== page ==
Sun Studio 12: C User's Guide

6.2.3 Mixing Considerations

For function prototype declarations to work with old-style function definitions, both must specify functionally identical interfaces or have compatible types using ISO C’s terminology.

For functions with varying arguments, there can be no mixing of ISO C’s ellipsis notation and the old-style varargs() function definition. For functions with a fixed number of parameters, the situation is fairly straightforward: just specify the types of the parameters as they were passed in previous implementations.

In K&R C, each argument was converted just before it was passed to the called function according to the default argument promotions. These promotions specified that all integral types narrower than int were promoted to int size, and any float argument was promoted to double, hence simplifying both the compiler and libraries. Function prototypes are more expressive—the specified parameter type is what is passed to the function.

Thus, if a function prototype is written for an existing (old-style) function definition, there should be no parameters in the function prototype with any of the following types:


signed char

unsigned char



signed short

unsigned short


There still remain two complications with writing prototypes: typedef names and the promotion rules for narrow unsigned types.

If parameters in old-style functions were declared using typedef names, such as off_t and ino_t, it is important to know whether or not the typedef name designates a type that is affected by the default argument promotions. For these two, off_t is a long, so it is appropriate to use in a function prototype; ino_t used to be an unsigned short, so if it were used in a prototype, the compiler issues a diagnostic because the old-style definition and the prototype specify different and incompatible interfaces.

Just what should be used instead of an unsigned short leads us into the final complication. The one biggest incompatibility between K&R C and the 1990 ISO C compiler is the promotion rule for the widening of unsigned char and unsigned short to an int value. (See 6.4 Promotions: Unsigned Versus Value Preserving.) The parameter type that matches such an old-style parameter depends on the compilation mode used when you compile:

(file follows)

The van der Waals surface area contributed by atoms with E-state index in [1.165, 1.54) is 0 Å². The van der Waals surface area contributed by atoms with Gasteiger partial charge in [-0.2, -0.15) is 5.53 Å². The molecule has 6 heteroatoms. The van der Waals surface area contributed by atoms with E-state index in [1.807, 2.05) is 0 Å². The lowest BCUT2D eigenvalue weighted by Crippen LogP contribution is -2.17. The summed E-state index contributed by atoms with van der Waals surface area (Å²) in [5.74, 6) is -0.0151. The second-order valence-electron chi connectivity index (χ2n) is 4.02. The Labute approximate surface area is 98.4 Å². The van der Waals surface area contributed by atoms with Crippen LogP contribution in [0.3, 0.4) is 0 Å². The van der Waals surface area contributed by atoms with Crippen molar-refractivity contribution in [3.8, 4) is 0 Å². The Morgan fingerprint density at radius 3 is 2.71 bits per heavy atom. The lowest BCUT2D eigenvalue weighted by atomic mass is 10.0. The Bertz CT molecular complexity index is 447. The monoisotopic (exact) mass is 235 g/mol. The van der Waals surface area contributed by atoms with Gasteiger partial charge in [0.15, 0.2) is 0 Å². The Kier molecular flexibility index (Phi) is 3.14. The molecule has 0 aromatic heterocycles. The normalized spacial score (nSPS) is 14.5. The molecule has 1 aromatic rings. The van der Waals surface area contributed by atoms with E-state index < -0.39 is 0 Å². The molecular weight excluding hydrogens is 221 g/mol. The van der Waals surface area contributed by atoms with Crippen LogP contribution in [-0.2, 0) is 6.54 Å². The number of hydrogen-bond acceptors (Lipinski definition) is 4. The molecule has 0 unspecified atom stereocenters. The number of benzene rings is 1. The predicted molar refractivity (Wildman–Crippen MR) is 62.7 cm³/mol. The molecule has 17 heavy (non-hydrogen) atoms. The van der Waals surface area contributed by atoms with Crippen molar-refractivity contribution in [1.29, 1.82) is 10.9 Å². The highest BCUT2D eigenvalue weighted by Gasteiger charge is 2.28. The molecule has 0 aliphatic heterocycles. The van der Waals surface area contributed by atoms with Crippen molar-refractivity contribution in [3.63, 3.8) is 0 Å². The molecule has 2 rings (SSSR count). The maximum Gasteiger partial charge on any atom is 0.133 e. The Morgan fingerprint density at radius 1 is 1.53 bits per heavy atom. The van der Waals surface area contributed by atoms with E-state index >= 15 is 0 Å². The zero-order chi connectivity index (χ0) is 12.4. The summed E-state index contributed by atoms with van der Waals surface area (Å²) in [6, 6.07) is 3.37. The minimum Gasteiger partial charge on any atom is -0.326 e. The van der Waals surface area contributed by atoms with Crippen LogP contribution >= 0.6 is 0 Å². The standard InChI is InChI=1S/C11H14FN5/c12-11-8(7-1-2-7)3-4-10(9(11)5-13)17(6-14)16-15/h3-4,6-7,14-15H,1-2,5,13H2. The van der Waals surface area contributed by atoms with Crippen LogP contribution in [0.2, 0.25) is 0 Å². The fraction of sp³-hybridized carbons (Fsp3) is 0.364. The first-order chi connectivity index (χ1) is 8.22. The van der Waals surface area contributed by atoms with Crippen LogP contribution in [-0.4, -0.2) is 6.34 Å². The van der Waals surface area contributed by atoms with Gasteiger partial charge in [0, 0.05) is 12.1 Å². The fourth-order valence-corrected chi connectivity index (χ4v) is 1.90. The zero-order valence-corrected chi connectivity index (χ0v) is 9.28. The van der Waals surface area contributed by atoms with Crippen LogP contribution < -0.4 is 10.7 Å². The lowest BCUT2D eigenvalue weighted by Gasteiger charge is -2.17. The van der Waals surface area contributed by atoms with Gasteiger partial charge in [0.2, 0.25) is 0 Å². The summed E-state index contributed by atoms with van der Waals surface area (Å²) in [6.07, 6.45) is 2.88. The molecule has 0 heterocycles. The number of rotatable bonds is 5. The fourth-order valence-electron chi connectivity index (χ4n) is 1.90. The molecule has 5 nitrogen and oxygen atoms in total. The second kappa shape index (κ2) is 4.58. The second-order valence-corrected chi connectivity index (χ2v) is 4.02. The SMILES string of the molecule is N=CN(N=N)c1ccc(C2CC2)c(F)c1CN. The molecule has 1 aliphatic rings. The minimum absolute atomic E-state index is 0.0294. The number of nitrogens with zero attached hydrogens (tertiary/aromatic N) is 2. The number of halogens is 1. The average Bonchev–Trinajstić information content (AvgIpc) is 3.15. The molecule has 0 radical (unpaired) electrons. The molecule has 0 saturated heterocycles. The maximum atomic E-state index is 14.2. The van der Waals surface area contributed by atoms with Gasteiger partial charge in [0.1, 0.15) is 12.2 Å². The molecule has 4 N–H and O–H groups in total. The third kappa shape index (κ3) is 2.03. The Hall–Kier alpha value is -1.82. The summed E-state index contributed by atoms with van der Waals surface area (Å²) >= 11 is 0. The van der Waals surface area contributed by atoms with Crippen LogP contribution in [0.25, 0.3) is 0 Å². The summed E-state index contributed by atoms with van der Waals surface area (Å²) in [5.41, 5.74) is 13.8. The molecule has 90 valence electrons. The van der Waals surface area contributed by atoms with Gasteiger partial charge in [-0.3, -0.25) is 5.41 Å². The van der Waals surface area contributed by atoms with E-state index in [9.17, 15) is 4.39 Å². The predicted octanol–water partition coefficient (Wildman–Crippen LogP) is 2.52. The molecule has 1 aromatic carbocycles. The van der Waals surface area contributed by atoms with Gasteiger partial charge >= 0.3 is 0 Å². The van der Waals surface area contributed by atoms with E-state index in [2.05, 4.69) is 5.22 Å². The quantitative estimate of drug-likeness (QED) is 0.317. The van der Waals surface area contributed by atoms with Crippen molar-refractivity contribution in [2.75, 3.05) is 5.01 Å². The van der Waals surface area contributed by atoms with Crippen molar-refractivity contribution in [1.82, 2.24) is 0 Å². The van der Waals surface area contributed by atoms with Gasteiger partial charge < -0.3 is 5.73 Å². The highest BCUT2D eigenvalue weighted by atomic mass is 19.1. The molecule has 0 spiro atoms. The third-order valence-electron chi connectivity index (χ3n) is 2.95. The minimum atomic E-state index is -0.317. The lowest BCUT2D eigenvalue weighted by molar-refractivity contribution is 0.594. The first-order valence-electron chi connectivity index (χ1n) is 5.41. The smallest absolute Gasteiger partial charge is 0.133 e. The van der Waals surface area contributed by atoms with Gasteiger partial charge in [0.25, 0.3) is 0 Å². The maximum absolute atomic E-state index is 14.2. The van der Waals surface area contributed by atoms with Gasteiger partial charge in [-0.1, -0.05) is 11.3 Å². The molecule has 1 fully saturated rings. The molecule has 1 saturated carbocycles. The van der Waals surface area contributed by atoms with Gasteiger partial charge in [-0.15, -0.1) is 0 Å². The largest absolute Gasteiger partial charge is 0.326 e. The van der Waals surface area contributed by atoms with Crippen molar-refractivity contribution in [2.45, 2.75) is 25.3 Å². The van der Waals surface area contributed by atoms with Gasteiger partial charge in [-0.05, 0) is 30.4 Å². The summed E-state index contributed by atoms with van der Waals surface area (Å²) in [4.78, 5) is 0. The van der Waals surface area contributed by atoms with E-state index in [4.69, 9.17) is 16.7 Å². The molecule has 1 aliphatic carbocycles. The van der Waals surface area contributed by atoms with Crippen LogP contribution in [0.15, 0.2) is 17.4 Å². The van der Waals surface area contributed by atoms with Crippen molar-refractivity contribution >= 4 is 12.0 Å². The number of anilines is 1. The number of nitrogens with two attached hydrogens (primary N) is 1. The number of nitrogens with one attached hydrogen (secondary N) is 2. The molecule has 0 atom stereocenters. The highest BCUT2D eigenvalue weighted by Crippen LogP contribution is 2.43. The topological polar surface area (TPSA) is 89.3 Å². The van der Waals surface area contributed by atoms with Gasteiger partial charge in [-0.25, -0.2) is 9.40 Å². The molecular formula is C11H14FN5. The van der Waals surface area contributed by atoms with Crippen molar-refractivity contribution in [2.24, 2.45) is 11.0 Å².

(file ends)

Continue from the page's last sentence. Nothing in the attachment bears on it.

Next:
The best approach is to change the old-style definition to specify either int or unsigned int and use the matching type in the function prototype. You can always assign its value to a local variable with the narrower type, if necessary, after you enter the function.

Watch out for the use of id’s in prototypes that may be affected by preprocessing. Consider the following example:

#define status 23
void my_exit(int status);   /* Normally, scope begins */
                            /* and ends with prototype */

Do not mix function prototypes with old-style function declarations that contain narrow types.

void foo(unsigned char, unsigned short);
void foo(i, j) unsigned char i; unsigned short j; {...}

Appropriate use of __STDC__ produces a header file that can be used for both the old and new compilers:

    struct s { /* .  .  .  */ };
    #ifdef __STDC__
       void errmsg(int, ...);
       struct s *f(const char *);
       int g(void);
      void errmsg();
      struct s *f();
      int g();

The following function uses prototypes and can still be compiled on an older system:

struct s *
#ifdef __STDC__
    f(const char *p)
    f(p) char *p;
    /* .  .  .  */

Here is an updated source file (as with choice 3 above). The local function still uses an old-style definition, but a prototype is included for newer compilers:

   #include “header.h”
      typedef /* .  .  .  */ MyType;
   #ifdef __STDC__
      static void del(MyType *);
      /* .  .  .  */
      static void
      MyType *p;
      /* .  .  .  */
      /* .  .  .  */